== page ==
When it was all said and done, I breathed a few times, got some stir fry and thought about the newscast a few times. I actually had enjoyed myself. I think for the first time, I did a fantastic job leading my team. Since I am naturally disorganized, the details aspect of the newscast was not as tight as it needs to be. But I think the next time around, I will get that part, and hope to do a great newscast without any mishaps next time I produce.
before class, informing me of their story ideas. The help from them is what made my job as a producer so much easier.

Syracuse organizations lack volunteers

New York State ranked last in the Corporation of National and Community Service's most recent survey. Only 19% of residents in New York are volunteers. Because of the current economic crisis and the influx of demand for community service organizations, this lack of volunteers can be detrimental.

Jeffrey Banta is the Volunteers Director at the Meals on Wheels of Syracuse. Because of the recent decline in volunteers, Banta has currently been working on programs to recruit new members to volunteer.

"Currently I'm working with local churches, youth groups and families to get the message out," said Banta. "Most families like to volunteer during the holidays or breaks, but we need to more volunteers during regular hours."

Banta says the Syracuse location of Meals on Wheels has about 70 volunteers a week to deliver over 3,000 meals to Syracuse residents. He says he believes even volunteering once a week would make a difference.

"You don't need to come in every day, or even every or day or every week," says Banta. "I think if people have a positive experience the first time, they will come back again."

Big East Tournament Leads to a Increase in Restaurant Business

While the SU men's basketball team is scoring points on the court, the restaurants in downtown Syracuse are cashing in off the court.

All 12 restaurants I spoke to said they expect to have an increase in customers when the Orange is playing in the Big East Tournament.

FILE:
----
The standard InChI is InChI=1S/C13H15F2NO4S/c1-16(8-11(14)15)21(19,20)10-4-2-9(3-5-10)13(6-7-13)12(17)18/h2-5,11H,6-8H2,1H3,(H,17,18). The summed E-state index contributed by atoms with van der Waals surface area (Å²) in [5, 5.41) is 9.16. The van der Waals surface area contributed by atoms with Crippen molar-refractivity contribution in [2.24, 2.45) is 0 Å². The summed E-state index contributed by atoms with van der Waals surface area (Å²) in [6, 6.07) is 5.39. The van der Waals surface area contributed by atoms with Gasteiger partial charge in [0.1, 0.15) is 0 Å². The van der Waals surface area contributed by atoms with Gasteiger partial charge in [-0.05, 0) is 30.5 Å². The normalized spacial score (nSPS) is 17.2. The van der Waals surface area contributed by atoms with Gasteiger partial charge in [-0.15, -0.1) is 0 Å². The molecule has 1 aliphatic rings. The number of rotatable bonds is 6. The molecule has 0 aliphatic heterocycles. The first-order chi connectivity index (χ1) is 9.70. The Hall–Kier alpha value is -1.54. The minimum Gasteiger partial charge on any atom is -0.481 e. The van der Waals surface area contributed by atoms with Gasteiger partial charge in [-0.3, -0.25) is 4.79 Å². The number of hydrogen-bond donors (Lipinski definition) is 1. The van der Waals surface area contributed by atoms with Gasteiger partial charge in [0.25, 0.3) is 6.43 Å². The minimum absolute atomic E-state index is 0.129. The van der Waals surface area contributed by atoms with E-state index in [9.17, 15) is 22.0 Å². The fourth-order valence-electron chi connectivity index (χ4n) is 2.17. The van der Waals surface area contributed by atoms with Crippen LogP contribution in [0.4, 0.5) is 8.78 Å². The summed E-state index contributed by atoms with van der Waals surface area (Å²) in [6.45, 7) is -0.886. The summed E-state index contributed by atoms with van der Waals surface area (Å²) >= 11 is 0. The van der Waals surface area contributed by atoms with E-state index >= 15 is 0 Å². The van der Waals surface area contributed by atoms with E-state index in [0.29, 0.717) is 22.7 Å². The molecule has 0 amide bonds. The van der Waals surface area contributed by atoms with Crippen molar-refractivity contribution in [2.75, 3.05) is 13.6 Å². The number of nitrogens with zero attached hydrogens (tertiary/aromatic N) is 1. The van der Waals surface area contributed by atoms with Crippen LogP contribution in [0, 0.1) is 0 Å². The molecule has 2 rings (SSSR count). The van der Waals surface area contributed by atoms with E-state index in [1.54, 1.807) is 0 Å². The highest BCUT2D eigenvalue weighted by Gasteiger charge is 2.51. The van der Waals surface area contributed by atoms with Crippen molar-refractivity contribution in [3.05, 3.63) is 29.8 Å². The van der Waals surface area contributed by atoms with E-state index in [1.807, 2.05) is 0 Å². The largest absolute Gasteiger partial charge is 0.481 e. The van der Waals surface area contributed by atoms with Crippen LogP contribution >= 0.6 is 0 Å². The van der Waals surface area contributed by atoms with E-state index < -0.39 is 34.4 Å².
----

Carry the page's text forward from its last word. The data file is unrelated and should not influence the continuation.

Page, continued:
Dinosaur Barbeque is known for having long waits. Director of Operational Support Lindsay Amorese says she expects the restaurant to have 10 to 15 percent more people when SU is playing a game in the tournament.

While Dinosaur Barbeque has always had large crowds when Syracuse has played in the Big East Tournament, Amorese anticipates more people this year because of the Orange's special regular season.

"I think this year because the team's been doing so well that really kind of lets everyone ride the wave to support them," says Amorese. "I think this year will be bigger than the years previous."

Many restaurants could have more customers during the games, but Amorese thinks her restaurant will be busier at a different time. She told me she expects the most people to stop by after the game to celebrate if Syracuse wins.

Seals Doesn't Want City to Hand Out Blank Check

Common Councilor Matt Rayo says he’s thinking about the problems the closing of I-81 could create for the Carrier Dome during March Madness. But, Common Councilor Thomas Seals’s mind is far from basketball.

He says he is more concerned with putting all his support behind Mayor Stephanie Miner. Miner says the city won’t pay to take the building down or clean up the mess. It is, instead, the state’s responsibility.

"I'm supporting her and her stand in her conversation with the state 100 percent," Seals said at the Common Council study session Wednesday. "We're not signing a blank check for the state".

Rayo and Seals say the negotiations between the city and state are on-going, but their support is fully behind Miner. The Department of Transportation did not return calls about its plans for the building or the clean up.

Team A: 4:00 Newscast